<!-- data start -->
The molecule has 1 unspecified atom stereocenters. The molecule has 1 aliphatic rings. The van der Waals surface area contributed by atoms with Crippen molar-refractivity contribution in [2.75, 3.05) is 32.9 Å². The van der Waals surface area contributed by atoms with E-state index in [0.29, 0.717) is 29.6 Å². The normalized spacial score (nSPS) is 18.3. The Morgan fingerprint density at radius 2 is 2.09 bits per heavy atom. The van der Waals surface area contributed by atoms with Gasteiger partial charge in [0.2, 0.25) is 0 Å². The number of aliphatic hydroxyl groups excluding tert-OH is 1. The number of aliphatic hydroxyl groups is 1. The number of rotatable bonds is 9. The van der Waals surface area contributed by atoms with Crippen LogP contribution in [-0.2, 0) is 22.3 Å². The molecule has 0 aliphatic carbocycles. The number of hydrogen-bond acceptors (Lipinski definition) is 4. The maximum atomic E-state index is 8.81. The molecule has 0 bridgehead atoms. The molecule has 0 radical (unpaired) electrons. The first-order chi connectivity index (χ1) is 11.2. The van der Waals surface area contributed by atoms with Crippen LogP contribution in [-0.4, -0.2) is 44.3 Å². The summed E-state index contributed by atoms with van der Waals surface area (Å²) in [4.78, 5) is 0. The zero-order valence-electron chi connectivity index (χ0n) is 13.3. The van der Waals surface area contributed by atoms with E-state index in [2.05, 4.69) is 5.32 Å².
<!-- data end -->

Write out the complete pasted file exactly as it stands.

The molecule has 1 unspecified atom stereocenters. The molecule has 1 aliphatic rings. The van der Waals surface area contributed by atoms with Crippen molar-refractivity contribution in [2.75, 3.05) is 32.9 Å². The van der Waals surface area contributed by atoms with E-state index in [0.29, 0.717) is 29.6 Å². The normalized spacial score (nSPS) is 18.3. The Morgan fingerprint density at radius 2 is 2.09 bits per heavy atom. The van der Waals surface area contributed by atoms with Gasteiger partial charge in [0.2, 0.25) is 0 Å². The number of aliphatic hydroxyl groups excluding tert-OH is 1. The number of aliphatic hydroxyl groups is 1. The number of rotatable bonds is 9. The van der Waals surface area contributed by atoms with Crippen LogP contribution in [-0.2, 0) is 22.3 Å². The molecule has 0 aliphatic carbocycles. The number of hydrogen-bond acceptors (Lipinski definition) is 4. The maximum atomic E-state index is 8.81. The molecule has 0 bridgehead atoms. The molecule has 0 radical (unpaired) electrons. The first-order chi connectivity index (χ1) is 11.2. The van der Waals surface area contributed by atoms with Crippen LogP contribution in [-0.4, -0.2) is 44.3 Å². The summed E-state index contributed by atoms with van der Waals surface area (Å²) in [4.78, 5) is 0. The zero-order valence-electron chi connectivity index (χ0n) is 13.3. The van der Waals surface area contributed by atoms with E-state index in [2.05, 4.69) is 5.32 Å².